Ivan Alexeyevich Susloparov (Russian: Иван Алексеевич Суслопа́ров; the surname is often transcribed in the French manner, Sousloparov) (19 October 1897 – 16 December 1974) was a Soviet general who served as the Military Liaison Mission Commander with the French government and the Allied Expeditionary Force in Europe in 1944–45. He is mostly known as the person who signed for the Soviet Union the German Instrument of Surrender on May 7, 1945. However, since he did not have an authorization from Moscow to do so, the Soviet Union insisted on signing another Act of Military Surrender near Berlin two days later.
Ivan Susloparov was born in the village of Krutikhintsy, in what is today Kumyonsky District of Kirov Oblast in northeastern European Russia.  He fought in the First World War as a non-commissioned officer, participated in the October Revolution of 1917, and fought in the Red Army on the Eastern and Southern Fronts of the Russian Civil War. After the Reds' victory, Susloparov stayed in the army. While in service, he graduated from Kiev's Joint Military School in 1925, and from Engineering Command Department of Dzerzhinsky Military Academy in 1938.
In 1939, Susloparov was appointed as the Soviet military attaché in Paris, where, it is said, he also was in charge of the Soviet military intelligence network in Western Europe, including the so-called Rote Kapelle organization.
After the invasion of the Soviet Union by Germany in 1941, Susloparov served in the headquarters of the Red Army's artillery; from 1942 until the middle of 1944 he was the commander of the artillery of the 10th Army of the Western Front.
In the summer of 1944 Susloparov was posted to recently liberated Paris again, as the chief of the Soviet liaison mission with the French Government and the Supreme Headquarters Allied Expeditionary Force. His moment of fame came on May 6, 1945, when Dwight D. Eisenhower informed him of the arrival of German general Alfred Jodl with the proposal of Germany's surrender. Although initially planning to surrender only to the Western Allies, the German emissary had to agree to surrender the rump Nazi forces to all allies. At Eisenhower's suggestion, Susloparov forwarded the proposed text of the surrender instrument to his superiors in Moscow, and started to wait for the authorization to sign it in the name of the USSR. No response, however, came by the scheduled signing ceremony time (2:30 AM on May 7), and General Susloparov made the decision to sign the document, but with the caveat that a new surrender ceremony would take place elsewhere if any of the allies requested it. Susloparov executed the document using the French transliteration of his name, Sousloparov, rather than Cyrillic letters.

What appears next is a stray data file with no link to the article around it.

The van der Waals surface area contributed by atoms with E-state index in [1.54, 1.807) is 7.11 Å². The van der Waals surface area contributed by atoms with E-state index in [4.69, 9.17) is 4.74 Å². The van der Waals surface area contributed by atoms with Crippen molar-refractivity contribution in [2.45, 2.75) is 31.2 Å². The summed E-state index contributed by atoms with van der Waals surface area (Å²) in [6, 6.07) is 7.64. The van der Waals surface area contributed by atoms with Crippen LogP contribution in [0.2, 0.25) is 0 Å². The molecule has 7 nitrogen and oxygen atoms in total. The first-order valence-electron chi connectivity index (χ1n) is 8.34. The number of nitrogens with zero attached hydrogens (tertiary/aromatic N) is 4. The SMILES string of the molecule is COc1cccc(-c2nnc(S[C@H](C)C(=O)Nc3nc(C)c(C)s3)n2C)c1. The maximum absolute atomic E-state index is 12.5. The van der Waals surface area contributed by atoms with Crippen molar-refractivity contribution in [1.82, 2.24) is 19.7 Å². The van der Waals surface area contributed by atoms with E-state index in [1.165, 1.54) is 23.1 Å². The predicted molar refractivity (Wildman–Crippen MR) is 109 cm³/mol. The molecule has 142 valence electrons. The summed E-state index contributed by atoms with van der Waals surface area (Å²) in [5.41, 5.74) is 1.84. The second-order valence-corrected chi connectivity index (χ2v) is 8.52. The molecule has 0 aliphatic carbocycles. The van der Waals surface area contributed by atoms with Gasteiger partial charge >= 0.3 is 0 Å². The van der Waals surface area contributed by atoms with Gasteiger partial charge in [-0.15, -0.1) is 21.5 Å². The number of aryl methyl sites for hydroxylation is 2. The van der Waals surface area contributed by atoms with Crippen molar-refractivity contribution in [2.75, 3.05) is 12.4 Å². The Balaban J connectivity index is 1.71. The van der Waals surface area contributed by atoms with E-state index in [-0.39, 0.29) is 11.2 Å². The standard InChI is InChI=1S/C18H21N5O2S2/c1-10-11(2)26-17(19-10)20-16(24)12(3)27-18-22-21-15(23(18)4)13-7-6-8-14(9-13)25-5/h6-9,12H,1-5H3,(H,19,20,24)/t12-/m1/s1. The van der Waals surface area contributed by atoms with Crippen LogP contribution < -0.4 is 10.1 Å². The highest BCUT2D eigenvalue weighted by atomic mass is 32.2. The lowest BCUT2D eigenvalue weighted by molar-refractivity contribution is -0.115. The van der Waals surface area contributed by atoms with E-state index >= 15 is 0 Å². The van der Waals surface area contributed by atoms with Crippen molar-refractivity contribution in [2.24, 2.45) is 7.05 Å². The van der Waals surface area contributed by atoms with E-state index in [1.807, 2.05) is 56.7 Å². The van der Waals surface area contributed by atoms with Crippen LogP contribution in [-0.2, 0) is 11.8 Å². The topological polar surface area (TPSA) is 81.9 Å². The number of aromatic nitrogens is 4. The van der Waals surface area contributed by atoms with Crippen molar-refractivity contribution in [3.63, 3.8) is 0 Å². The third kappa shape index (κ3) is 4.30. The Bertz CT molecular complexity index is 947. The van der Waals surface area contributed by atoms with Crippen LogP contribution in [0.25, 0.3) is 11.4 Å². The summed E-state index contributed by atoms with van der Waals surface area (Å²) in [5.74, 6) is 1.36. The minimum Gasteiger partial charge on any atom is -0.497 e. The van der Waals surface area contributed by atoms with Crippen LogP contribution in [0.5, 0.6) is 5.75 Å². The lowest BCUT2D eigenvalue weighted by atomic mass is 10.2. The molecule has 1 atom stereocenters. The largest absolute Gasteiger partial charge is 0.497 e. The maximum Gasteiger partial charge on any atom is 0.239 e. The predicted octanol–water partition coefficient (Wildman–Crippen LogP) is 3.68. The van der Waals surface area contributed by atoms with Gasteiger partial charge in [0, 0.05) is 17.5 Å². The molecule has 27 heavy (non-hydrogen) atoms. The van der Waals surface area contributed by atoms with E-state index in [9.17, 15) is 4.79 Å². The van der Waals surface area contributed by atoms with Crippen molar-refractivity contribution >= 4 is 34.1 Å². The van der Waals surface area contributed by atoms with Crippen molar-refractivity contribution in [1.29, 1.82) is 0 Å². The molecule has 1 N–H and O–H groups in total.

As Susloparov went to report on his actions to Moscow, he saw a freshly arrived order not to sign the surrender document.
Just as Susloparov expected, the Soviet Government indeed requested a second surrender ceremony, which took place in Karlshorst near Berlin late on May 8. General Susloparov was present there as well.
After the war, General Susloparov worked in the Military Diplomatic Academy in Moscow, an institution that trained military attachés and intelligence officers. His job title was described as nachalnik kursa, i.e. the officer in charge of all cadets who entered the academy in a particular year. He died on December 16, 1974, in Moscow and was buried in Vvedenskoye Cemetery.
- Yuri Nikolayevich Yerofeyev (Юрий Николаевич Ерофеев) (2006-11-24). "A general who's left his mark in history. The name of the man who signed the Act of Surrender of Germany in Reims is almost forgotten. (Генерал, вошедший в историю. Почти забыто имя человека, подписавшего от имени СССР акт о капитуляции Германии в Реймсе)" (in Russian).
- Leonid Poritsky. "Act of the Military Surrender of Germany: the "Preliminary Procedure" in Reims and the "Official Ratification" in Berlin". Archived from the original on 2009-02-09. Retrieved 2009-02-13.
- Sherman W. Flemer, Soviet Intelligence Training